Fifteen years ago I handed my bulky, single-spaced first draft of Bear Woman Rising to Marjorie Abrams, the mystery writer in our critique group, who bravely agreed to read it. After several weeks, somewhat bleary eyed, she heaved it into my arms and said, “I got bogged down in back story. Sorry.” As well she should have since the behemoth manuscript contained nearly 190,000 words.
Embarrassed and discouraged, I needed time to lick my wounds before I summoned the courage to take a knife to my precious words, or more appropriately rev up my proverbial chain saw. Ultimately, over the course of the next dozen years, I managed to eliminate approximately 70,000 words. But that first cut bled the most. As painful as it was to remove a good chunk of my heroine’s family history from the original story line, all was not lost. I had the good sense to save those 30,000 words for possible incorporation into a prequel novel.
That left me a good 40,000 words over the 120,000-word limit that I had set for my novel. Where next to weld my knife? Help came from Patti Walker who had edited several beginning chapters of an early draft. She suggested that I eliminate most of my character’s thoughts which appeared in italics. Patti pointed out that readers could figure out what a character is thinking from what that character is saying and doing. She was spot on, I realized as I paged through the manuscript deleting italicized sentences left and right. When I finished, I felt I had jettisoned a ton of unnecessary verbiage.
During the cutting process, I began to see the wisdom of crediting readers with smarts enough to get my meaning without being hit over the head. I began searching the remaining 150,000 word manuscript for places where I over explained. As a retired school teacher, I tended to do that. But my audience wasn’t 7th grade students. For one thing, I found repetitive dialogue, and although it may have reflected the way a character talked, it hammered home a thought that didn’t need hammering. The adage, less is more, came to mind and out came the knife one more time.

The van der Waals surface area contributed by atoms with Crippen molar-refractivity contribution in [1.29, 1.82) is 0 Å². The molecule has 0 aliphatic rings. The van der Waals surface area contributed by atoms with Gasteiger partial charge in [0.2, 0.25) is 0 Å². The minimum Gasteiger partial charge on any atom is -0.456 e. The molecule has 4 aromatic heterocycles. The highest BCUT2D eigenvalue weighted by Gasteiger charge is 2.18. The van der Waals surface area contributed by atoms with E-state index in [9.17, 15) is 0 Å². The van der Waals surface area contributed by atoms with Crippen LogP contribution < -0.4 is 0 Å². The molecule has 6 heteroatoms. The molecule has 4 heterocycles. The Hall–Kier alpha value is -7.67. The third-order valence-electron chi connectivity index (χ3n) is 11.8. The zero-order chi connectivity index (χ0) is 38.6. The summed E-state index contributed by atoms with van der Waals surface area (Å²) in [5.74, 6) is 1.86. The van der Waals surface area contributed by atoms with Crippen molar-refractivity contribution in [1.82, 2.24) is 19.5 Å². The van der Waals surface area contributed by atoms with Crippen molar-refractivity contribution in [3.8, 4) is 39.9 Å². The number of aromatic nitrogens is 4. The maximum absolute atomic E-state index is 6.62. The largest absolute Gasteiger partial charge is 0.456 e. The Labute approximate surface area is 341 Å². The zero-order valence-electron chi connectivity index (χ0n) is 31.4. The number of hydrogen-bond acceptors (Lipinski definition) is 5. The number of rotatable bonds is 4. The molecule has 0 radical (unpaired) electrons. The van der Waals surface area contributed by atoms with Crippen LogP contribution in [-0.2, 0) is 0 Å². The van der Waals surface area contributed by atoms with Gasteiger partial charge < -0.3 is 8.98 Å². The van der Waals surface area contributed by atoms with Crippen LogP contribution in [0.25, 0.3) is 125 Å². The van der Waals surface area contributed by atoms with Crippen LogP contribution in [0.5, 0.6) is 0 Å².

With thousands of excess words still cluttering my manuscript, I asked my copy editor, Heath Silberfeld, if there were any parts of the book she felt could be eliminated. She suggested one chapter that although interesting, did not move the story forward. I agreed with her. When I viewed my novel as a literary road map, I found that the chapter in question was a side trip. Again all was not lost because I turned that deleted chapter into a short story. And seeing how well it stood on its own, I looked for other side trips. I didn’t find any more full length chapters, but did find many passages which served to detour the reader rather than to move the story forward. Out they came.
In June of 2019, spurred to cut the remaining glut of about 20,000 words by the realization that at age 78, I wasn’t getting any younger, I attacked the manuscript one last time. This time I read it out loud. After several days I acquired a rhythm, and my ears picked up excess words more easily. Hearing rather than seeing gave me enough distance from the printed page to make those final bloodless cuts. Finally, in August 2019, I handed my manuscript to Inword Publishers knowing I’d done my best and would indeed live long enough to see Bear Woman Rising in print—all 116,000 words.